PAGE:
Local couple brings harp to mainstreamWritten by Patrick Timmis | | firstname.lastname@example.org
Michael Grupp-Verbon first saw his wife Denise at a New Year’s Eve arts festival in Downtown Toledo.
He was managing sound and lighting for the zone she was playing in and had thought, “Wow, she’s a pretty cool chick.”
When he came back at the end of the night to tear down his equipment, he saw a security guard trying to help Denise with her instruments. The guard dropped her harp and it crashed down on the stage.
“Denise absolutely came unglued,” Michael said. She began shouting at the mortified guard and Michael was hooked.
“I said, ‘I gotta meet this woman. She’s feisty.’”
He got home around 4 a.m. and looked up her website.
“[I] sent her an email, and so emails turned into coffee turned into lunch turned into dinner turned into her asking me to marry her.”
When he and Denise began dating, she wanted to be able to play music together and bought him a guitar.
Michael had been a percussionist since middle school, including a two-year stint as a drummer in the Army band. He had experimented on guitar, but never advanced farther than simple chord accompaniment.
She was a classically trained musician with a master’s degree from Northwestern University in harp performance. At first, he could do little more than complement her music. But he began studying guitar formally with distinguished folk and classical guitarist Al Petteway and learned to play in an alternate tuning.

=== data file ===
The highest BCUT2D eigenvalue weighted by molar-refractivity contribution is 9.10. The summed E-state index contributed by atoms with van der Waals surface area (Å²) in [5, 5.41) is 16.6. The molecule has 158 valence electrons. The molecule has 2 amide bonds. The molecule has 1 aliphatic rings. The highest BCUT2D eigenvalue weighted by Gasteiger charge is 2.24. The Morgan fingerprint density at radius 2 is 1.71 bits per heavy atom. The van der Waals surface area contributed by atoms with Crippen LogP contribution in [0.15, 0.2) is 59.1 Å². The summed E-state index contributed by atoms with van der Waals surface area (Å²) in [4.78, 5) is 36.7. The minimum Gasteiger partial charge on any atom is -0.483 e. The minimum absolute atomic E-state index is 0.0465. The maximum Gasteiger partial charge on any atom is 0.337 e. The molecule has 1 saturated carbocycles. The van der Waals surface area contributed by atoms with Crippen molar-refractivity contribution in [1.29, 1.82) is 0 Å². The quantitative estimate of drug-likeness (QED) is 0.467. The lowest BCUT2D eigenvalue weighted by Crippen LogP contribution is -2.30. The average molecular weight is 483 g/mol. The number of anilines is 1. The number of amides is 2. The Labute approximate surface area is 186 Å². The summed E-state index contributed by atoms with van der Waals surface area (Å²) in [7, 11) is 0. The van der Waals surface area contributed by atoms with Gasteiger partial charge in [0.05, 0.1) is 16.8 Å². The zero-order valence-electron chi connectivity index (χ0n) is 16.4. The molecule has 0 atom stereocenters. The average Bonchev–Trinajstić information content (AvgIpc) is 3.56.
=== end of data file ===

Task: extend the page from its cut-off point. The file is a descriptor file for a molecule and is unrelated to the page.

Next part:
“He has a really good ear,” Denise said. “And somebody can play him a melody and he’ll will a minute and he can figure it out real quick. Whereas I come from what they call paper-trained.”
Since their first album “Variations,” the duo’s style has evolved to emphasize Michael’s own growing artistry, local fan Lewis Derr said.
Tapestry, the duo’s name, plays primarily Celtic folk music. They also mix in some pop elements. One of Derr’s favorites in their repertoire is “Stairway to Heaven,” and when the audience is largely children, Tapestry will even break out Disney tunes.
“Variations,” released in 2005, was heavy on Michael and Denise’s own arrangements of their favorite tunes — basically a cover album.
With the second album “The Journey” in 2007, Tapestry moved toward more original pieces. “The Red Leaf,” released this year, is almost entirely original work. Production techniques and the complexity of the instrumentation have also grown, as “The Red Leaf” was recorded at The Olive Bar Studio in Nashville.
The couple is laying the groundwork for Tapestry’s next album. Michael said he wants to tap into roots for this album, adding vocals and thickening the sound with bass and a trap set.
“I’m a rocker at heart,” Michael said. “I’ve been keeping the leash on up to this point, but I’m feeling the need to throw in a little bit more aggressive style.”
Denise and Michael host an annual harp festival, The Harp Gathering, at Sauder Village. Their latest album “The Red Leaf” is available on iTunes. Follow Tapestry online at its website, www.tapestryduo.com.